Right before the pandemic, she began to decline. She was confused, forgetful and weaker. But she was too proud to seek help. Notwithstanding, she still lit up when I entered the room. The last time I saw her lucid was in March 2020. I rushed to her apartment to say goodbye. The D.C. Courthouse had closed. I gave my grandmother a quick hug and left for Philadelphia to stay with my parents.
During the pandemic, we corresponded via email, which was challenging. I wanted to stay with her in D.C., but she refused to get vaccinated. I fought with my family about it. I resented my grandmother’s obstinance.
I moved back to Washington, D.C., in the summer of 2021. Then, I was retaliated against by my former employer and became enmeshed in a deeply painful, and now public, workplace dispute. This ultimately inspired me to pursue legislative advocacy to extend workplace protections to judiciary employees and to launch a nonprofit to correct these injustices for future clerks.
The last time I saw my grandmother was on Jan. 1, 2022, a few days before her birthday. She did not know that the birthday card on her desk was from me.
When we said goodbye, I hugged her tight. I told her I would be back soon. It was devastating to see her struggle. I wished I had done more.
I never saw my grandmother again. She moved to an assisted living facility soon after. I called her on Mother’s Day 2022. She was confused, at times not certain who I was. I was upset. I told her I loved her.
I was busy with the launch of my new nonprofit. My mother updated me about my grandmother’s poor health. I remember crying during several work Zoom meetings, wondering if she would die before I had a chance to fix what felt like a broken relationship.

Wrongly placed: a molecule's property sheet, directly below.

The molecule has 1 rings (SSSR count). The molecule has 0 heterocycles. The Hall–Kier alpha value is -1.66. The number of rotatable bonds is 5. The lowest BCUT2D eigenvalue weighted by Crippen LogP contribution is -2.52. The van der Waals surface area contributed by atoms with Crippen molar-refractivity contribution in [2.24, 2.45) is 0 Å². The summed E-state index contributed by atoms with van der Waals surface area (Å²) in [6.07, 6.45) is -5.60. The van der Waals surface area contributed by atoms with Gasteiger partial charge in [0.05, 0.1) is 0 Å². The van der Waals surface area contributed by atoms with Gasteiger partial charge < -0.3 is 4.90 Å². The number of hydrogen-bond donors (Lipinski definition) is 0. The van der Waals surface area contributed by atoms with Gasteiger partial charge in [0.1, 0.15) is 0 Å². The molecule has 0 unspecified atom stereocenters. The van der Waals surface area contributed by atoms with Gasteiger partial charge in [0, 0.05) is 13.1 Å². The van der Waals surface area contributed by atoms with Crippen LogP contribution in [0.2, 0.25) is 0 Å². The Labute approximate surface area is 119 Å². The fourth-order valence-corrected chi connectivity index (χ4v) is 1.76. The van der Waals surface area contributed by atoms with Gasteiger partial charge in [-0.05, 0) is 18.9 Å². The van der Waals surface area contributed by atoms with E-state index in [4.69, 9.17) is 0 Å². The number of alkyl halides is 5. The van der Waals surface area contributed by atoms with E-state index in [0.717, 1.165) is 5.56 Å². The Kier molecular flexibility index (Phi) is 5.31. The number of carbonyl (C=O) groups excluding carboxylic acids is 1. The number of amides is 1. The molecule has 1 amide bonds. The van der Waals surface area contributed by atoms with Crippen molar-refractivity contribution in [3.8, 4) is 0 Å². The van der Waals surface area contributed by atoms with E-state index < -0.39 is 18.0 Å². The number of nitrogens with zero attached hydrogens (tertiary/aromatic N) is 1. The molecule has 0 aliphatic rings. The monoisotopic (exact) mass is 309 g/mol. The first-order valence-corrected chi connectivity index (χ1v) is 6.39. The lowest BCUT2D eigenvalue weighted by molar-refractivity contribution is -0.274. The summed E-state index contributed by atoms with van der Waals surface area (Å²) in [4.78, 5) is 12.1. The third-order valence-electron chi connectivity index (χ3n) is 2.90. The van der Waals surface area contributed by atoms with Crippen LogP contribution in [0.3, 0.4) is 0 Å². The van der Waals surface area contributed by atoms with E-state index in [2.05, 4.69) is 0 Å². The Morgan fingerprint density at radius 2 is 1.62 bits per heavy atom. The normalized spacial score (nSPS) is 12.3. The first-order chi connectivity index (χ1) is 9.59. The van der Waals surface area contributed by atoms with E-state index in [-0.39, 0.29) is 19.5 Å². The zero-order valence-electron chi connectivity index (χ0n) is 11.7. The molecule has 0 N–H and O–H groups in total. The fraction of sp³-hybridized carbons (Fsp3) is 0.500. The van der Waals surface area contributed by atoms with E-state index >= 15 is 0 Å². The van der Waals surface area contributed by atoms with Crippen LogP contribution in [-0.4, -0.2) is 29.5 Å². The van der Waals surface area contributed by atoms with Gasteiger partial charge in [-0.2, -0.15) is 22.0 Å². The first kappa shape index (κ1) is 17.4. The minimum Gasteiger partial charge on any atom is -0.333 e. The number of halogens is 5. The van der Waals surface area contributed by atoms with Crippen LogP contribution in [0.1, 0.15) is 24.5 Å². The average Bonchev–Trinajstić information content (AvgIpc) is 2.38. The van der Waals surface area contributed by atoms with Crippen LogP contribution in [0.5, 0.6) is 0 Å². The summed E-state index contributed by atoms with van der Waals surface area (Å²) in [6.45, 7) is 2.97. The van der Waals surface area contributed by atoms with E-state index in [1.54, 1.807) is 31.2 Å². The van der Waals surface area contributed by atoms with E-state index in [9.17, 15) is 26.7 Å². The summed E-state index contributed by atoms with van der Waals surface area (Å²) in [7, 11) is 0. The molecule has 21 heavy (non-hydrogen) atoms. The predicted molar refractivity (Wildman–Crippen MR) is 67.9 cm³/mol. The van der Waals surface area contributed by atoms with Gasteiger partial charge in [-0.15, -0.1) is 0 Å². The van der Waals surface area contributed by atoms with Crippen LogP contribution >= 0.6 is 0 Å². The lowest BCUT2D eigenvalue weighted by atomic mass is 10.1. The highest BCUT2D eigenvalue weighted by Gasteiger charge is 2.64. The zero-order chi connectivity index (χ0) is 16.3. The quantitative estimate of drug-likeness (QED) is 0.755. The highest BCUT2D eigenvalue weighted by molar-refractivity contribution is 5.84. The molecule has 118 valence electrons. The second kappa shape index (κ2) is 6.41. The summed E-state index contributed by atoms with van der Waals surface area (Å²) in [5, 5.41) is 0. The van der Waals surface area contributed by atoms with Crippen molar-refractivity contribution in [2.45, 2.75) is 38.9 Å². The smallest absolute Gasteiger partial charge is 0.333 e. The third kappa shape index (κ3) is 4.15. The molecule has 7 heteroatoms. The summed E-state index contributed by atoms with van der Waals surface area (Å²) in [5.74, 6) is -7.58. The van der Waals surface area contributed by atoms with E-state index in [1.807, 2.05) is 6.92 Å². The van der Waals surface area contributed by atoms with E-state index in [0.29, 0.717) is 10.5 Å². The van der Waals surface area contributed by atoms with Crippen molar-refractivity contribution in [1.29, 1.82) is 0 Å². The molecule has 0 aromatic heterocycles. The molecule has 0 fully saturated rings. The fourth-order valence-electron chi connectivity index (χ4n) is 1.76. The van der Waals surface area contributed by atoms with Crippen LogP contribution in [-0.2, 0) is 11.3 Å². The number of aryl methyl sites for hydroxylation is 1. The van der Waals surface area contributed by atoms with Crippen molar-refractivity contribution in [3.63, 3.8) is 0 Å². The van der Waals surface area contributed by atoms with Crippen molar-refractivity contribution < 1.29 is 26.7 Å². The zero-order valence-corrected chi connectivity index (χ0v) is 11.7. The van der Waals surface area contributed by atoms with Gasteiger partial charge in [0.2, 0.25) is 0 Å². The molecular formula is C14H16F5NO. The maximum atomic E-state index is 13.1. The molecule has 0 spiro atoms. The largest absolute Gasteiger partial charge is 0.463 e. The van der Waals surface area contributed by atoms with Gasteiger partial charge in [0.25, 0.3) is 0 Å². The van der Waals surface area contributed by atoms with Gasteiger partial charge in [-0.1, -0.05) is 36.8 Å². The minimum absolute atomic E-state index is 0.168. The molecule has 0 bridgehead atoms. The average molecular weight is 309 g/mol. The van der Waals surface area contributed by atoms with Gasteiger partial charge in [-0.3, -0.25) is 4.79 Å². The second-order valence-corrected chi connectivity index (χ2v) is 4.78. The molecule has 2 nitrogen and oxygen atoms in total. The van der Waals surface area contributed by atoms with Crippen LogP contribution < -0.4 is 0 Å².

She did. On Sept. 6, 2022, Pepi Schafler took her last breath. She was in the hospital, likely scared and confused. She was not surrounded by family.
My actions during this time are my biggest regret. Since then, I have tried to repair my relationship with my family. I don’t want to make the same mistakes.
In my daily work, I share my experience with workplace mistreatment often, to humanize abstract issues. I understand the power of storytelling to create change. It is a travesty that future Hebrew school students will not benefit from hearing firsthand accounts of Holocaust survivors’ experiences like my grandmother’s. We are never more than a few generations away from atrocity. If we do not learn from the past, we are doomed to repeat it.
I often wonder what my grandmother would think of the work I’m doing now: my outspoken advocacy on behalf of survivors of workplace harassment. I like to think she would be proud that I’m using my law degree to make a difference.
The best way to honor my grandmother’s memory, despite my remorse, is to share her experience. I will keep her memory alive through storytelling, and I encourage other descendants of survivors to do the same.
Aliza Shatzman is the president and founder of The Legal Accountability Project, a nonprofit aimed at ensuring that law clerks have positive clerkship experiences, while extending support and resources to those who do not.